Suns playing waiting game in free agency

Until King James and his court make their destinations clear, Suns will bide their time and maintain roster flexibility.

Until LeBron James makes his intentions clear, it seems likely that the Suns will bide their time and maintain their roster flexibility.

Bob Donnan / USA TODAY Sports

During our last visit to the NBA's free-agent frenzy of 2014, the basketball-loving citizens of Phoenix were awaiting their cue to exhale.

That was almost a week ago. And they're still waiting.

This prolonged breath-holding is on behalf of the Suns, who might or might not be ready to rock the basketball world with a dramatic roster reshaping when the signing period begins on Thursday.

Last week's first round of negotiations offered little in the way of helpful clues.

The Woo LeBron James Project propelled Suns' fans through the Fourth of July holiday. The one substantive piece of information to emerge was a report the Suns -- represented by owner Robert Sarver, basketball ops president Lon Babby and general manager Ryan McDonough -- were one of five NBA teams to make face-to-face pitches to LeBron's agent, Rich Paul.

Team James will meet with Miami Heat president Pat Riley early this week, then -- according to various posts -- LeBron and his planners are to decide which teams receive an audience with The King himself.

Where it gets complicated for the Suns' braintrust are the domino implications of a James pursuit on reconciling the futures of their own free agents.

It would seem wise if restricted free agents Eric Bledsoe and P.J. Tucker were re-signed without the burden of another team's offer sheets to ponder, such moves would seriously impact Phoenix's salary-cap flexibility by transforming what are now cheap cap "holds" into much more burdensome anchors. The upshot would make it really difficult to add an elite free agents without moving a chunk of the talented young roster that makes the Suns such an attractive a destination.

The Suns' attractiveness as a viable LeBron destination can be traced to ace Yahoo Sports and FOXSports1 reporter Adrian Wojnarowski, who seems to be the only national NBA scribe to seize the premise Phoenix would be a swell landing spot for LeBron. Wojnarowski on a couple of occasions reminded readers Phoenix could muster enough cap space for James and another high-level playmate (i.e. Carmelo Anthony or Chris Bosh) while still suiting up Bledsoe, Goran Dragic and center Miles Plumlee.

Virtually everyone else tracking the pursuit of LeBron seems to think the Suns have no chance. A return to Miami remains the odds-on favorite, but a return to Cleveland is gaining momentum in the latest speculation.

In the meantime, very little chatter regarding other free agents has included the Suns.

Center Spencer Hawes visited here last week but reportedly made a verbal agreement to join the L.A. Clippers the next day. While he's become a fine 3-point shooter and rebounds his area, Hawes is less versatile than Channing Frye, who is leaving to join the Orlando Magic.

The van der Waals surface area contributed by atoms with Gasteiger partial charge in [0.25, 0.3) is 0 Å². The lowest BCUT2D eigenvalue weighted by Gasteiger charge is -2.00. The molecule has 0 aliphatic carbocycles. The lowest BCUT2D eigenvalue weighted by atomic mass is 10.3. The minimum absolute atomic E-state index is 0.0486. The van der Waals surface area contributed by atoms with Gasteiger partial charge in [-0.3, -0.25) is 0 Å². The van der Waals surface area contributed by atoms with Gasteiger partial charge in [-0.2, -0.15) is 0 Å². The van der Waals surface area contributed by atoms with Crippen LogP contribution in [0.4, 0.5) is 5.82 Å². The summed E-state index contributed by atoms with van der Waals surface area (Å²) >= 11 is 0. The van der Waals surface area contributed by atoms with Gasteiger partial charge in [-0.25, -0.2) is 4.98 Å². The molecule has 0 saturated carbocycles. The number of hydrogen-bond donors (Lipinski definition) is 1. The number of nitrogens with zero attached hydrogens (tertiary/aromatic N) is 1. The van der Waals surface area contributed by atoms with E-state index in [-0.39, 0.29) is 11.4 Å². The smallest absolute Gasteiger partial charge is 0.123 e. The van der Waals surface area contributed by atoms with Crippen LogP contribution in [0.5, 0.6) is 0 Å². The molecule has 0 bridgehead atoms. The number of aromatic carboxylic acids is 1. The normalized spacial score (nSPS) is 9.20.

The crowd of small forwards previously referenced as Suns' bait are being mentioned almost everywhere but here.



Luol Deng, for example, hasn't had his name linked with Phoenix in months; he's reportedly closing in on a deal with the Atlanta Hawks.

Utah swingman Gordon Hayward, whose history with Suns coach Jeff Hornacek provoked expectations of interest from Phoenix for almost a year, has visited Cleveland and mustered reports of interest from Charlotte, Dallas and Boston.

Houston Rockets three man Chandler Parsons -- rumored to be expendable if his team were to land a bigger name -- certainly seemed like a guy who'd fit in with the Suns. But there have been no reports connecting Parsons to Phoenix; it's believed that the Mavericks wouldn't mind him as their own Plan B or C.

A few hours after Patrick Patterson was reported to be a Suns target, the 6-foot-9 power forward reached an agreement to re-sign with the Toronto Raptors.

And the rumor putting Kent Bazemore in the Suns' crosshairs lost steam when it was reported he, too, was close to a deal with the Hawks.

There's been no such chatter/orchestrated leaks from either the Bledsoe or Tucker camps. While the Milwaukee Bucks were reported as potential Bledsoe suitors, the Suns' promise/threat to match any offer might be working. It's also true that few teams have the cap space and roster strength necessary to interest Bledsoe.

Quite a few teams reportedly are interested in adding the defensive-minded Tucker to their rotations, but all have been hesitant to offer more money than the Suns would gladly match.

Golden State and Cleveland had been frequently mentioned as possible destinations for Frye. But the Warriors spent their limited loot on Shaun Livingston; the Cavaliers, as noted, are courting bigger fish.

The whale, of course, is James, who could become the lead free-agent domino for an entire league. Or it could be Heat teammate Chris Bosh, whose financial direction could determine a shift in the balance of roster power.

If Bosh leaves Miami for Houston, for example, it could push LeBron out of Miami. Or it could keep him there and drag Carmelo Anthony out of New York and down to South Beach.

One of those big names should make a decision this week.

And if any of these decisions fails to bring a seismic shift to Phoenix, expect the Suns to move quickly on keeping their own free agents.

If they are incapable of adding an elite player without gutting the roster, they'll save their money and wait.

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